In a number of our posts, we have noted that not all brain injuries are the same and that different treatments may be necessary depending on the injury. Through this post, we will briefly explain why that is.
Essentially, the brain is made up of neurons that form nerve tracts that carry messages from certain parts of the brain to the body. These messages help in carrying out a number of bodily functions, including, but not limited to, body movements, balance, personality, memory and heart rate. For all of these functions to work in concert, the brain has to be fully functional. If a part of the brain is injured, one or a few functions may not work properly.
Additionally, the brain is divided into several sections, called lobes. Each lobe is responsible for carrying messages to regulate a particular body function. For instance, the frontal lobe carries messages regulating attention, concentration, awareness, inhibition and emotions. Similarly, the parietal lobe manages sense of touch, differentiation of colors, vision and depth perception. Further, the cerebellum lobe controls, balance and motor skills.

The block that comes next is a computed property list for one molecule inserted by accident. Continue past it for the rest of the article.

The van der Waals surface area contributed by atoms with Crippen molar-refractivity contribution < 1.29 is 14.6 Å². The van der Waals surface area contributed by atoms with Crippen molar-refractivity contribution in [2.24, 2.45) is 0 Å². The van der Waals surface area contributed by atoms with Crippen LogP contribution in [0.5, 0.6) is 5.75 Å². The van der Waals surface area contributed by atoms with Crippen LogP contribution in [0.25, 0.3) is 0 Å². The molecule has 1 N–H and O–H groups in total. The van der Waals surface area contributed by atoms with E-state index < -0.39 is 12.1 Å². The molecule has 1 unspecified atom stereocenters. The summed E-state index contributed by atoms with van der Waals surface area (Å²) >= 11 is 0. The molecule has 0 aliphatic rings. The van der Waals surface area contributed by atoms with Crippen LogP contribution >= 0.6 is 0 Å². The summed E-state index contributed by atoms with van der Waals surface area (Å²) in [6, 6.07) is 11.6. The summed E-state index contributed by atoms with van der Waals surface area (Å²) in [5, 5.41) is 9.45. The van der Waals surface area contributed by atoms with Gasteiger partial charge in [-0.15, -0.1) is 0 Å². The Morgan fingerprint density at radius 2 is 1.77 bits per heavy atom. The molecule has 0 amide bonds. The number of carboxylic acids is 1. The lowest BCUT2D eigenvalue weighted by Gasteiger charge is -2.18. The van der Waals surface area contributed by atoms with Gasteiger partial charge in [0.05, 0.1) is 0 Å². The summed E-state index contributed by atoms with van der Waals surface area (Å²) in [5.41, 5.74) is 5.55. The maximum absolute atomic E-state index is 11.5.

Depending on how the brain was injured, a number of different functions could be affected. This is why a concussion affecting the frontal lobe would not be treated the same way as an injury to the cerebellum lobe.
As always, the preceding is not to be construed as medical or legal advice. If you have questions about your injury or whether your treatment (or the lack thereof) forms the basis for a legal action, an experienced medical malpractice attorney can help.